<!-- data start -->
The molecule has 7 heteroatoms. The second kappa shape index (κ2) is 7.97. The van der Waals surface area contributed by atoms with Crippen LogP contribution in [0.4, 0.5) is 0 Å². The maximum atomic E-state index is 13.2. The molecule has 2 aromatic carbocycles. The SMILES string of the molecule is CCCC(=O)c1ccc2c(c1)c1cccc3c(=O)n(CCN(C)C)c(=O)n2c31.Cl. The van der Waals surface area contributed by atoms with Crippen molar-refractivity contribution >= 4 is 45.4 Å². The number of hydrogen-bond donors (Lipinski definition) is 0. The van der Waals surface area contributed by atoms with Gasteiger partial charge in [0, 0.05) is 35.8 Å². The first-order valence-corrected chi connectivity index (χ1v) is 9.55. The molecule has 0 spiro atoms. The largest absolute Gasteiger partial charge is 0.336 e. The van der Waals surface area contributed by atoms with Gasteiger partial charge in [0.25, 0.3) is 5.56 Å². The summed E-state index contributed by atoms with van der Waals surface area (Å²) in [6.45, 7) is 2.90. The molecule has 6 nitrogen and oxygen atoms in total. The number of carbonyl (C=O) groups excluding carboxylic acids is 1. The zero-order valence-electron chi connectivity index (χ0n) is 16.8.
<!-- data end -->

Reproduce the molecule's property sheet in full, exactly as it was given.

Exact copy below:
The molecule has 7 heteroatoms. The second kappa shape index (κ2) is 7.97. The van der Waals surface area contributed by atoms with Crippen LogP contribution in [0.4, 0.5) is 0 Å². The maximum atomic E-state index is 13.2. The molecule has 2 aromatic carbocycles. The SMILES string of the molecule is CCCC(=O)c1ccc2c(c1)c1cccc3c(=O)n(CCN(C)C)c(=O)n2c31.Cl. The van der Waals surface area contributed by atoms with Crippen molar-refractivity contribution >= 4 is 45.4 Å². The number of hydrogen-bond donors (Lipinski definition) is 0. The van der Waals surface area contributed by atoms with Gasteiger partial charge in [0, 0.05) is 35.8 Å². The first-order valence-corrected chi connectivity index (χ1v) is 9.55. The molecule has 0 spiro atoms. The largest absolute Gasteiger partial charge is 0.336 e. The van der Waals surface area contributed by atoms with Gasteiger partial charge in [0.25, 0.3) is 5.56 Å². The summed E-state index contributed by atoms with van der Waals surface area (Å²) in [6.45, 7) is 2.90. The molecule has 6 nitrogen and oxygen atoms in total. The number of carbonyl (C=O) groups excluding carboxylic acids is 1. The zero-order valence-electron chi connectivity index (χ0n) is 16.8.